Fecal Protein Tied to Worse GI Symptoms, Quality of Life in CF Children

Steve Bryson, PhD avatar

by Steve Bryson, PhD |

Share this article:

Share article via email
fecal protein calprotectin

Elevated levels of fecal calprotectin protein, a biomarker for intestinal inflammation, was linked to worse gastrointestinal symptoms and quality of life in children with cystic fibrosis (CF), a study reports. 

Measuring calprotectin may help clinicians better distinguish the source of gastrointestinal symptoms and impaired quality of life in CF, allowing for optimized treatments, the researchers said.

The study,” Increased Fecal Calprotectin Is Associated with Worse Gastrointestinal Symptoms and Quality of Life Scores in Children with Cystic Fibrosis,” was published in the Journal of Clinical Medicine

Beyond the lungs, malfunctioning cystic fibrosis transmembrane regulator (CFTR) gene can lead to digestive disorders that trigger intestinal inflammation and bacterial overgrowth, worsening gastrointestinal (GI) symptoms. 

Studies have suggested that elevated levels of calprotectin protein in the feces of CF patients indicate the presence of immune cells associated with intestinal inflammation, particularly in those with pancreatic insufficiency (lack of digestive enzymes). 

However, the link between calprotectin levels, gastrointestinal symptoms, and quality of life (QoL) in people with CF remains unclear.

Researchers based at the University of Bordeaux in France examined fecal calprotectin levels in 37 children with CF. Using clinical data, researchers investigated associations with GI symptoms and QoL using validated questionnaires.

The children’s median age was 10 years, were mostly boys (59.5%), with chronic Staphylococcus aureus infection in the lungs, and had pancreatic insufficiency (fecal elastase less than 200 micrograms per liter).

Both children and parents completed the Gastrointestinal Symptoms Scales 3.0-PedsQLTM and Quality of Life Pediatric Inventory 4.0-PedsQLTM questionnaires in which lower scores reflect worse GI symptoms and QoL. 

The analysis found the overall mean fecal calprotectin level was 70.0 micrograms per gram (ug/g) of feces. Among the 37 children, five were assigned to a group with fecal calprotectin levels greater than 250ug/g (mean 352.0 ug/g), and 32 had low levels (mean 70.0 ug/g).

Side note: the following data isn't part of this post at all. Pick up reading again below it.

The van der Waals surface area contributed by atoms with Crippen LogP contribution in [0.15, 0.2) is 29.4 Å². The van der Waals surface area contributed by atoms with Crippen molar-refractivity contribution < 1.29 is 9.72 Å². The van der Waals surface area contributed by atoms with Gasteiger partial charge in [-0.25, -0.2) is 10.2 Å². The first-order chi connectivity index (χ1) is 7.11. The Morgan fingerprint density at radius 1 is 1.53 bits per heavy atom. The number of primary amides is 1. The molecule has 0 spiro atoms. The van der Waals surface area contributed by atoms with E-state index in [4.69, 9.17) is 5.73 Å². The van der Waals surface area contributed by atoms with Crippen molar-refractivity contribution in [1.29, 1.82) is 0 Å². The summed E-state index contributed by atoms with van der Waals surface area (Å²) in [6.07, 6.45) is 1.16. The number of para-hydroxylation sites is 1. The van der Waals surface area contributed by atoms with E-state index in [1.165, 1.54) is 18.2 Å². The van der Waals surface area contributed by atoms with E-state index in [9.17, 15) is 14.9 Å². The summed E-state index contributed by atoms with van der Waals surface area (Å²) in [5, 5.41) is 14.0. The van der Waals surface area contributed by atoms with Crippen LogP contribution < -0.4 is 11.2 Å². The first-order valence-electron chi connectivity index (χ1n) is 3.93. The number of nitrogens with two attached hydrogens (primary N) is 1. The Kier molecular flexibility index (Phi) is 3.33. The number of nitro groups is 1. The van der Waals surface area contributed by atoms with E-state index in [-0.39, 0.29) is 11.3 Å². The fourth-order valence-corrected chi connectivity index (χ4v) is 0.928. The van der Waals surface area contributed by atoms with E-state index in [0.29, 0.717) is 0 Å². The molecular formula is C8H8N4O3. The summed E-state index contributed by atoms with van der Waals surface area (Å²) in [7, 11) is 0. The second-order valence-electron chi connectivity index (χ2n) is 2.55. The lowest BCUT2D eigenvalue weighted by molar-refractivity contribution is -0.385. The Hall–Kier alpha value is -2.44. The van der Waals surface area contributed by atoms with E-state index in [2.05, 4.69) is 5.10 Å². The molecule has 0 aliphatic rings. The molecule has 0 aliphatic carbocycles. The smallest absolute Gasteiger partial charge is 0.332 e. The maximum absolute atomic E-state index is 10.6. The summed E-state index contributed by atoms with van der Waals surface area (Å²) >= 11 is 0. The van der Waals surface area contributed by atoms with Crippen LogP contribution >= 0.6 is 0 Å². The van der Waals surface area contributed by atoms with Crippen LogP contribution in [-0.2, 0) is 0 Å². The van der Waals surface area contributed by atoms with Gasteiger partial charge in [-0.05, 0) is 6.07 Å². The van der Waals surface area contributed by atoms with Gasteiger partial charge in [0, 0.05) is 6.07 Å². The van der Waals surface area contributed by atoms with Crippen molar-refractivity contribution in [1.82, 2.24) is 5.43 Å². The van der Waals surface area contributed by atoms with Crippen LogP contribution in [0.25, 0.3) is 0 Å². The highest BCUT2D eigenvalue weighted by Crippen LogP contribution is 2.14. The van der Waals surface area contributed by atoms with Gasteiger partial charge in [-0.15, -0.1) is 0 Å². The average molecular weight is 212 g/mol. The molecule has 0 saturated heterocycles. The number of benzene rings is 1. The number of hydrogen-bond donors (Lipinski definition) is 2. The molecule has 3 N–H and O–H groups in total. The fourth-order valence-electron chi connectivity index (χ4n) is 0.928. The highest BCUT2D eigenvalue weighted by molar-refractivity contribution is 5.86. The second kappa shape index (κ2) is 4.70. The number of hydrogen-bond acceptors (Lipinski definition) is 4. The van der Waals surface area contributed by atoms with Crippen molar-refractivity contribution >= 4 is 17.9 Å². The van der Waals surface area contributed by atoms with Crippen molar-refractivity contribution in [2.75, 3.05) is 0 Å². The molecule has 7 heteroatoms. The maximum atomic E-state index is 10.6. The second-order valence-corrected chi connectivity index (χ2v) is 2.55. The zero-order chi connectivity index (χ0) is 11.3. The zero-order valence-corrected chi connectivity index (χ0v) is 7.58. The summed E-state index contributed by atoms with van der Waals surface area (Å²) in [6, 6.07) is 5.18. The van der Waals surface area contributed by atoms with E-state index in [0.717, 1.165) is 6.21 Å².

GI symptoms scores assessed by children and their parents were significantly lower for the “Total Score,” “Heartburn and Reflux,” and “Nausea and Vomiting,” in the high fecal calprotectin group compared with the low fecal calprotectin group. 

Furthermore, “Gas and Bloating” scores assessed by children and “Stomach Discomfort When Eating” scores assessed by parents were decreased significantly in the high fecal calprotectin groups.

Quality of life scores assessed by children were lower for “Total Score,” “Emotional Functioning,” and “Social Functioning” in the high fecal calprotectin group compared to low fecal calprotectin. QoL scores assessed by parents were not significantly different between the two groups.

Statistical analysis found higher fecal calprotectin was associated with worse GI scores for “Total Score,” “Trouble Swallowing,” “Heart Burn and Reflux,” “Nausea and Vomiting” and “Gas and Bloating,” as assessed by children. From parents, higher fecal calprotectin was associated with worse “Stomach discomfort when eating” and “Heartburn and Reflux” scores.

Worse QoL “Social Functioning” scores, as assessed by children, were associated with higher fecal calprotectin.

“A [fecal calprotectin] level above 250 ug/g was associated with worse gastrointestinal symptoms and QoL scores,” the researchers wrote. 

No significant links were found between fecal calprotectin levels and patients’ clinical characteristics, including age, weight, height, sex, infection by Pseudomonas aeruginosa or Staphylococcus aureus bacteria,  hospitalization for exacerbation, low lung function, or treatment with antibiotics. 

A comparison of GI symptom and QoL scores obtained from children found “Food and Drink limits,” “Trouble Swallowing” and “Blood in Poop” scores were correlated to the “QoL Total” scores. QoL scores and the GI total score were associated except for the “school functioning” score. Moreover, all GI scores obtained were correlated with “Social Functioning” scores.

According to parents, GI Total score was correlated to “QoL Total,” “Emotional Functioning,” and “Social functioning” scores. Scores for “Gas and bloating,” “Constipation,” and “Diarrhea” were the only GI symptoms correlated to the “QoL Total” scores.

“Our results show that in CF children, an increase in fecal calprotectin, a biomarker known to be related to [microbial imbalance] and intestinal inflammation, is associated with worse GI symptoms and impaired QoL,” the authors concluded. 

“Measurement of the [fecal calprotectin] level could help the clinician to better discriminate the origin (functional or organic) of gastrointestinal manifestation and impaired quality of life in CF, and thus allow to optimize or adapt the treatment,” they added.